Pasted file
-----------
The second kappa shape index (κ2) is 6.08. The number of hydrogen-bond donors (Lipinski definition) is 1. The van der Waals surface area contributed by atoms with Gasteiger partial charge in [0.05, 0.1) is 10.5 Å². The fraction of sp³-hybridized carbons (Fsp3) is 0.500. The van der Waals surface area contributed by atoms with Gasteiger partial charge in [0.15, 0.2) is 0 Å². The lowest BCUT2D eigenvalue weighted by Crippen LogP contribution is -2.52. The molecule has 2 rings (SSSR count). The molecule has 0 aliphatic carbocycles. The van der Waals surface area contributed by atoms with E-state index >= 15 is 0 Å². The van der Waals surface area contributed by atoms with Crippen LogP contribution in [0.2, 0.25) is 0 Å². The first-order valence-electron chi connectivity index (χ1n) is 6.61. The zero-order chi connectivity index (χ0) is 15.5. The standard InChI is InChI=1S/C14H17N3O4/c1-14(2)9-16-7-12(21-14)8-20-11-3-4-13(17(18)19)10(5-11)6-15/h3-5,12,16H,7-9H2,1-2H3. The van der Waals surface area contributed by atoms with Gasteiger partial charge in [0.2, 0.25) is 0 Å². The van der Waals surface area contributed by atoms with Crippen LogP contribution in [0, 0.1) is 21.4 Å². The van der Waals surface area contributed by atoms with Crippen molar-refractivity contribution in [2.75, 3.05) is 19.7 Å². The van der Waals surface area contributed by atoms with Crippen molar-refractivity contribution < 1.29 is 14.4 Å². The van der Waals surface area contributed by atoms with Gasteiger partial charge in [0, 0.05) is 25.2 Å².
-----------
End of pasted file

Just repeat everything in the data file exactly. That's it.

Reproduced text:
The second kappa shape index (κ2) is 6.08. The number of hydrogen-bond donors (Lipinski definition) is 1. The van der Waals surface area contributed by atoms with Gasteiger partial charge in [0.05, 0.1) is 10.5 Å². The fraction of sp³-hybridized carbons (Fsp3) is 0.500. The van der Waals surface area contributed by atoms with Gasteiger partial charge in [0.15, 0.2) is 0 Å². The lowest BCUT2D eigenvalue weighted by Crippen LogP contribution is -2.52. The molecule has 2 rings (SSSR count). The molecule has 0 aliphatic carbocycles. The van der Waals surface area contributed by atoms with E-state index >= 15 is 0 Å². The van der Waals surface area contributed by atoms with Crippen LogP contribution in [0.2, 0.25) is 0 Å². The first-order valence-electron chi connectivity index (χ1n) is 6.61. The zero-order chi connectivity index (χ0) is 15.5. The standard InChI is InChI=1S/C14H17N3O4/c1-14(2)9-16-7-12(21-14)8-20-11-3-4-13(17(18)19)10(5-11)6-15/h3-5,12,16H,7-9H2,1-2H3. The van der Waals surface area contributed by atoms with Gasteiger partial charge in [0.2, 0.25) is 0 Å². The van der Waals surface area contributed by atoms with Crippen LogP contribution in [0, 0.1) is 21.4 Å². The van der Waals surface area contributed by atoms with Crippen molar-refractivity contribution in [2.75, 3.05) is 19.7 Å². The van der Waals surface area contributed by atoms with Crippen molar-refractivity contribution < 1.29 is 14.4 Å². The van der Waals surface area contributed by atoms with Gasteiger partial charge in [0, 0.05) is 25.2 Å².